We decided to give it another try the following day with a visit to the Hofburg Palace's Imperial Apartments and the Sisi Museum.

The Sisi Museum was perhaps the worst laid out museum I have even been to, with NO AC and zillions of people. Despite Sisi (Empress Elizabeth, Franz Josef's wife) being Princess Diana wacky it was just too hot and crowded to enjoy.

Luckily things cleared up when we entered the Imperial Apartments which were really lovely. The private apartments and public meeting rooms that Franz Josef I used from 1857 to 1916 are on display and quite tasteful.

All that opulence certainly called for a glass of wine on Graben, the prettiest street. Sure, we broke a glass and annoyed the waiter by asking for the check as he was cleaning up the glass shards, but we enjoyed it. We later annoyed another waiter by ordering a cheeseburger and club sandwich instead of her Viennese recommendations ;-) (note: I have not had a burger since the ham version in Montenegro!)

In general we all enjoyed Vienna- the buildings and gardens are SO pretty, the city is spotless and it is really charming.

Sadly Denise and Sofian had to head back to London and I was back to the train station.

(BTW, if you are still interested in donating to the orphans in Nepal let me know- you can do it by PayPal since the other site is now closed).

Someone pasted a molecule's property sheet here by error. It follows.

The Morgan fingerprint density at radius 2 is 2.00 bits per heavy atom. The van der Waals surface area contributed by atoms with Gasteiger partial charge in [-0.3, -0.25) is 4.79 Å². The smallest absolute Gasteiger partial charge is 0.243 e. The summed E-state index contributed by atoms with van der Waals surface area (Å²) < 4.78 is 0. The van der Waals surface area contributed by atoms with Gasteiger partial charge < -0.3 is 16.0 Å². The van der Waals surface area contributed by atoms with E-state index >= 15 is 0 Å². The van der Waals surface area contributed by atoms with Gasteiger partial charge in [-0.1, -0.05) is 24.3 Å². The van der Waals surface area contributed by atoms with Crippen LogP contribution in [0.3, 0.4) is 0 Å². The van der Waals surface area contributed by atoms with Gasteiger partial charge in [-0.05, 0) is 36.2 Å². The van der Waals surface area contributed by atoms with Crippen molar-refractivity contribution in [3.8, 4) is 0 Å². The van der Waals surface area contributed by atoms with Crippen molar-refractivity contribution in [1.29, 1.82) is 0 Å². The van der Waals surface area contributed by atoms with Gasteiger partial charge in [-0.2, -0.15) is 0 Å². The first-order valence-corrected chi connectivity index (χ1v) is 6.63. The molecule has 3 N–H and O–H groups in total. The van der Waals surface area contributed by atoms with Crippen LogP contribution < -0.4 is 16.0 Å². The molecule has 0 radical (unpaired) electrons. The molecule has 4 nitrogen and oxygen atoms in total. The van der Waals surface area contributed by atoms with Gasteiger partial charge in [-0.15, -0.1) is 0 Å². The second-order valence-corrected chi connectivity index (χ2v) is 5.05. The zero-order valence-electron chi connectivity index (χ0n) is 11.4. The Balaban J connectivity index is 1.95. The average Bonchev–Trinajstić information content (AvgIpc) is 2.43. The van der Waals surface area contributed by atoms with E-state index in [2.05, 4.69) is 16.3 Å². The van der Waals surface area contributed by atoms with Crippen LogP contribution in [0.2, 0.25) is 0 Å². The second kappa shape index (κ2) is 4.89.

Friday, August 20, 2010

Climb Every Mountain

No, I am not adding rock climbing to the list of adventures, I am singing along to the "Sound of Music"! :-)

Salzburg, Austria it was for 3 nights to kill time until I met Denise (and Sofian) in Vienna (a random destination we selected since she could fly direct from Heathrow for a reasonable sum with only a few days notice).

The train ride to Salzburg was a bit bazaaro (and pricey). Oddly, I was in a compartment with a Chinese man that seemingly spoke neither the local language nor English, but kept saying "mamma mia, mamma mia" and speaking to me and the British girl despite the fact that we had NO idea what he was saying. It was actually kind of amusing until the other three seats were occupied by loud, obnoxious Austrian teens (I guess teens are the same worldwide, thankfully they weren't there too long).

The rain continued so I was not about to tour the city upon arrival- nothing looks very nice in the rain anyway (plus, I had already walked to the guesthouse in the rain lugging my backpack).
Salzburg is the home of Mozart, so I spent my first afternoon visiting Mozarthaus, the apartment where he lived which is now a museum with old pianos and a fairly interesting audio guide about his life.

That evening I really just wanted a glass of wine at a cute wine bar I passed on my walk home from Mozarts. So, they don't have a menu, but they would be happy to make me a small fish meal. Yeah, that turned into a 4-course meal (good food makes me happy, even more so now). They left a full bottle of Slovenian wine on my table and just charged me for what I drank- everyone should do that! So what if it was twice what I paid for a bed that night ;-)

Alas, the rain plaguing the region for days has passed- sunshine!!!!!!!